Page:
Advanced Micro Devices, in a surprise move, announced Oct. 8 that Rory Read, who had been CEO for three year, is stepping down and being replaced by Lisa Su, until now the company’s chief operating officer.
In a conference call, Read said the leadership change was part of a succession plan he and the chip maker’s board of directors had been working on for more than a year. The former CEO said that when he assumed the position in 2011 after coming over from AMD customer Lenovo, he had a three-step plan for turning around the company, which was being pummeled in the x86 chip space by larger rival Intel.
Read said he has accomplished the first two steps—resetting the company and then restructuring it. The last step is transforming the company, a step that focuses on technology, he said. That is Su’s forte, he said.
“The part I’m good at, I’ve already done that part,” Read said in the call with analysts and journalists, noting Su’s experience in the semiconductor industry with Freescale and IBM. “I look at it as a natural move at this time. She is a semiconductor professional. … Now is the right time to take the reins.”
Read will stay on with AMD in an advisory role through the end of the year.
For her part, Su said Read and the rest of the leadership and engineering teams that have come together over the past three years have done a good job of making AMD financially healthier and of diversifying the product portfolio.
“At our core, we are a product and technology company,” Su said, adding that this next step in AMD’s turnaround “is about technology. It’s about creating differentiated and leadership IT.”
Read, 52, came to AMD in 2011 after serving as Lenovo’s president and COO to run a company that was struggling with products and deadlines, was continuing to lose market share in PCs and servers to Intel and—like it’s competitor—was missing the transition to mobile computing. AMD was a company that relied on the global PC market for more than 90 percent of its revenues, and PC sales were about to begin a years-long decline.
Under Read, AMD restructured its leadership team, including bringing Su on board in 2012. That same year, began a plan to diversify AMD’s portfolio and reduce its reliance on the PC space. The company would extend its reach into such areas as embedded and semi-custom chip making, ultraportable PCs, energy-efficient servers and graphics. During Read’s tenure, AMD embraced the ARM architecture for low-power servers, pushed its heterogeneous computing efforts with its accelerated processing units (APUs), expanded its graphics capabilities and rolled out better products that hit the market on time.
AMD’s Read Steps Down as CEO, Su Takes Over
AMD also was able to get back to profitability on the back of a semi-custom business that produced chips that are being used in the latest gaming consoles from Microsoft, PlayStation and Nintendo. That said, the company in the second quarter saw its revenues grow 24 percent over the same period in 2013, but had a net loss of $36 million.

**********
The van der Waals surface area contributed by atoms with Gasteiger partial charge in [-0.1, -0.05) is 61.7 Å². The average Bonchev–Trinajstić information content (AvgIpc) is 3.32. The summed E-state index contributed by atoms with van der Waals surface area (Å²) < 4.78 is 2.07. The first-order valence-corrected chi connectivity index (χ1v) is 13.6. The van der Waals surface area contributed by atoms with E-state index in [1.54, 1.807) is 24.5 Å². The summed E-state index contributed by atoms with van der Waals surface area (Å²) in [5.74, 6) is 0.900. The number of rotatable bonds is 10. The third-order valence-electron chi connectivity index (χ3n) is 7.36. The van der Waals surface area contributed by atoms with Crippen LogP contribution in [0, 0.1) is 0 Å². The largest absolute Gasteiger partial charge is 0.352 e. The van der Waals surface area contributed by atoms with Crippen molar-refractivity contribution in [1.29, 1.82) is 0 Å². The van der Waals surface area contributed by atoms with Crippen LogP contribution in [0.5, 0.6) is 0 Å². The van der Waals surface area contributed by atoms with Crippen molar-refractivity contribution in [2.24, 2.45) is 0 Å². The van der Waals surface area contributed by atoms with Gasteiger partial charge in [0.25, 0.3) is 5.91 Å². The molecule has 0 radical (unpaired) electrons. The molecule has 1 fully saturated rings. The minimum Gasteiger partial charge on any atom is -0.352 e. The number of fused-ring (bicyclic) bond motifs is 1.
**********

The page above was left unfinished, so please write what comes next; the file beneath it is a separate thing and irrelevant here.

“Rory has basically delivered on what he said he would deliver,” Nathan Brookwood, principal analyst at Insight 64, told eWEEK. “He told us what he was going to do, and he did it.”
Having Su take over as CEO makes sense, Brookwood said. She’s respected throughout the industry, has the experience AMD needs and has done well at the company, first as senior vice president and general manager of AMD’s Global Business Units and later as COO.
However, the timing of the announcement confused Brookwood, as it did several other analysts on the conference call. It comes a week before AMD announces third-quarter financial earnings.
“I’m very puzzled why they chose Oct. 8 to do this,” he said. “We’re hearing a lot of concern about the timing. Not the move, but the timing of the move. … The answers they gave were less than satisfying.”
Read said during the call that it was a succession plan the company had put in place, and that once the decision was made, he had a “fiduciary duty” to announce it.
“The board and I felt this was the right time, this was the right place, and Lisa was the right leader,” he said.
Su, 44, said she had some priorities she wanted to pursue as CEO, including continuing the technology roadmaps the company has set out. In response to a question, she said the company would continue its dual-architecture game plan of developing x86 and ARM-based processors. She also said she wants to “simplify the company” to make it easier for AMD employees to do their jobs. Su didn’t elaborate.
In a video interview by AMD, Su said she was excited about AMD’s future.
“There are so few companies out there that have what AMD has to offer,” she said. “We’re best as a company when we have that heritage of being a maverick and bucking the status quo, and this is our time to do that.”